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About Clayton H. Heller

Research Interests: Galaxies are self-gravitating structures composed of stars, gas and dark matter, and are the basic building blocks of structure in the universe. They are home to virtually all of the known astronomical objects, whose history is coupled to that of the host. Galactic evolution is highly non-linear, being driven by processes which redistribute mass on both dynamical and cosmological timescales. Developing a comprehensive understanding of their formation and evolution is one of the most important and fundamental problems in astronomy.

It has become evident with the availability of near-infrared imaging that a bar or oval distortion is a common feature of disk galaxies. The presence of such non-axisymmetries, whether triggered by an external interaction or formed through an internal global instability, will have significant evolutionary implications for a host galaxy. The torque produced by such features is an efficient mechanism to bring large quantities of disk gas into the inner regions, providing the required fuel for an Active Galactic Nucleus (AGN). On the other hand, bars create resonances which retard the inward flow of gas and promote vigorous star formation which may consume a large fraction of the gas. Bars may as well play a role in bulge building through the creation of vertical resonances. However, the build up of mass at the center weakens and will eventually destroy the bar. Though the interplay between these processes is still poorly understood, the overall effect is likely to be a bar driven morphological change from late to early disk type. It is just such observed changes which are at the center of the current debate on the evolution of galaxies over cosmological timescales.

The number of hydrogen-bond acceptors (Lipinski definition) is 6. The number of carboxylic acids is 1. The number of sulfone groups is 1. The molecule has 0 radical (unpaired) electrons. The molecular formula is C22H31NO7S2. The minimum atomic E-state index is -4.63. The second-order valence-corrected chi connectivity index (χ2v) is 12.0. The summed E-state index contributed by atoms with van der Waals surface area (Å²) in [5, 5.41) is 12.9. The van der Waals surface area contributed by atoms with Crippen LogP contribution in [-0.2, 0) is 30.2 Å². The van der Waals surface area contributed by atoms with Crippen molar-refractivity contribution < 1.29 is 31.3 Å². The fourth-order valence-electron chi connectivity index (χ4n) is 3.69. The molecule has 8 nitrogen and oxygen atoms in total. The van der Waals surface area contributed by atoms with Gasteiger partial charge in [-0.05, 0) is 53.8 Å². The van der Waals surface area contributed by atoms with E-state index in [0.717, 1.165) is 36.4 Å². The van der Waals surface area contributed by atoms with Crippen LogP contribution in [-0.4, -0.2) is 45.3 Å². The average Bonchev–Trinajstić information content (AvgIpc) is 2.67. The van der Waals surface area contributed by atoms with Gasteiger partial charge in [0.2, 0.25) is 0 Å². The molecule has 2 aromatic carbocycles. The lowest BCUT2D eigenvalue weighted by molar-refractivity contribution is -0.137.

Also, issues related to the dark matter (DM) halo formation and evolution have wide implications for kinematics and dynamics of galactic disks that grow in their midst. As baryonic matter accumulates to form the disk its orbits are shaped by the gravitational potential of the halo. However, the mass distribution of early halos is likely to be triaxial. This triaxiality will produce a torque on the forming disk, causing shocks to form and the highly dissipative gas to flow inward. The gravity of the accumulating gas will reduce the triaxiality of the potential at the center of galaxy and over time modify the mass distribution of the inner halo.

Star formation and its associated feedback of energy through young stellar winds and supernovae also plays an important role in the evolution of galaxies. The spatial distribution and rate of star formation is greatly influenced by the local and global dynamics of the system, while the dynamics are continually modified by the star formation through the deposition of stellar mass and the flow of gas. This complicated coupling is poorly understood, yet is the key to future progress in understanding galaxy formation and evolution. The introduction of these fundamental processes into numerical simulations is in its infancy and represents the next major advancement in this field.


2013 - Present Department Chair, Georgia Southern University Science and Mathematics, College of
2011 - Present Professor, Georgia Southern University
2004 - Present Planetarium Director, Georgia Southern University

Curriculum Vitae

Research Interests

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Honors and Awards

  • Eagle Leadership Program Graduate, Georgia Southern University (2013)
  • COST award for excellence in research, Georgia Southern University (2004)
  • Beatrice Tinsley Award, Astronomy Department, Yale University (1990)
  • Outstanding Graduate Award for Outstanding Achievement and Services to the University and Department of Astronomy, San Diego State University (1984)
  • College of Sciences Outstanding Undergraduate Research Award, San Diego State University (1984)
  • Distinctions in Astronomy, San Diego State University (1984)

Contact Information

PO Box 8031
Statesboro, GA 30460
Phone: (912) 479-5292
Office: 2003 Math-Physics